DAYTON, Ohio (WDTN) – Public Health held a news conference Tuesday afternoon to discuss coronavirus response in Montgomery County.
Health Commissioner Jeff Cooper declined to give out the daily number of confirmed COVID-19 cases in Montgomery County, saying that information is a “gross under-representation” of the actual number of cases and does not reflect the urgency in how quickly cases can add up. He instead referred those interested to the Ohio Department of Health dashboard to find daily case numbers.
The dashboard indicated Tuesday that there are 37 confirmed cases in Montgomery County, six hospitalizations and one death.
On Monday, March 30, officials said that their offices have received questions and complaints for over 250 businesses and those businesses must submit documentation by the close of business on Wednesday, April 1, including justification for the business remaining open, documentation of measures taken to comply with social distancing requirements and documentation that those requirements were communicated to all employees.
Cooper said officials will visit every business on the list. Law enforcement will help with those inspections if necessary.
Mayor Whaley made a plea to younger generations who continue to socialize with friends outside their own home, even if they are gathering in groups less than 10. She says even meeting up with a few friends to play board games puts the community at risk.
Montgomery County Coroner Dr. Kent Harshbarger says most coronavirus deaths will occur at a hospital or alternative care center, outside the jurisdiction of the Coroner’s Office. Community physicians and health systems are encouraged to assist by registering with the state of Ohio’s electronic death registration system. This allows community physicians to sign death certificates electronically and quickly, facilitating final disposition and reducing the need for funeral homes to bring a paper copy of the death certificate to various offices. Those forms will be placed on this website.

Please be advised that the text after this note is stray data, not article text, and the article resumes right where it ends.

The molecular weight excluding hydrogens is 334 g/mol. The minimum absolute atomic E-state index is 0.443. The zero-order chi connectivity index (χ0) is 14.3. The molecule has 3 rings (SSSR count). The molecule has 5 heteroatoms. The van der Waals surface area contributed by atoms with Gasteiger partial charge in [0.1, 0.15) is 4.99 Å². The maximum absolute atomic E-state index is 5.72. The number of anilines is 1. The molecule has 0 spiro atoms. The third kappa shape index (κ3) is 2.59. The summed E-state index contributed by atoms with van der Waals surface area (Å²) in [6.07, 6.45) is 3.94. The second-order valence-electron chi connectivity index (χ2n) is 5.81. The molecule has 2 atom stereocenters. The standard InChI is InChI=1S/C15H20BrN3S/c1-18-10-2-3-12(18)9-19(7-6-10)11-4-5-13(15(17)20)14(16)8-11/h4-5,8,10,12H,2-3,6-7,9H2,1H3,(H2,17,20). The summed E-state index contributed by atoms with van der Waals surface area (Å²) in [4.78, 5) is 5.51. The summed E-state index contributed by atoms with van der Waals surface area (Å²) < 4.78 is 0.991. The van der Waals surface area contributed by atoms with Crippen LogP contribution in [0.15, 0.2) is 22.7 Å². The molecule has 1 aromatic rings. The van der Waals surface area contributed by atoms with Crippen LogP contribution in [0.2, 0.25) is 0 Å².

Greene County Health Commissioner Melissa Howell says that as of Tuesday, there are 6 cases in the area. Two of those individuals are hospitalized. One person has died, and Howell says this person was not associated with any healthcare facility and had not recently traveled.
The Greater Dayton Area Hospital Association (GDAHA) announced an amended visitation policy for maternity patients in area hospitals.
“The number of confirmed COVID-19 cases continues to increase in the Dayton region. We are now seeing confirmed COVID-19 cases in Ohio with ages that range from infant to 98 years of age,” said Sarah Hackenbracht, President & CEO of GDAHA. “As hospitals prioritize the safety of all patients, special attention must be focused on our most vulnerable patients – newborn infants.”
To protect the health of the mother and baby during labor and delivery, expectant mothers will be allowed one support person to accompany them for the birth of a child.
Montgomery County’s Medical Director, Dr. Michael Dohn, says that recently collected data indicates that for the most part, the community is doing a good job of staying home to treat their symptoms as opposed to flooding the emergency rooms. This leaves more resources available for those suffering from more severe cases.
“All these little actions make a huge difference in what we’re going to be able to deal with later,” he said.
As of Tuesday, there are 2,199 cases reported in Ohio with 585 hospitalizations. A total of 55 deaths have been reported.
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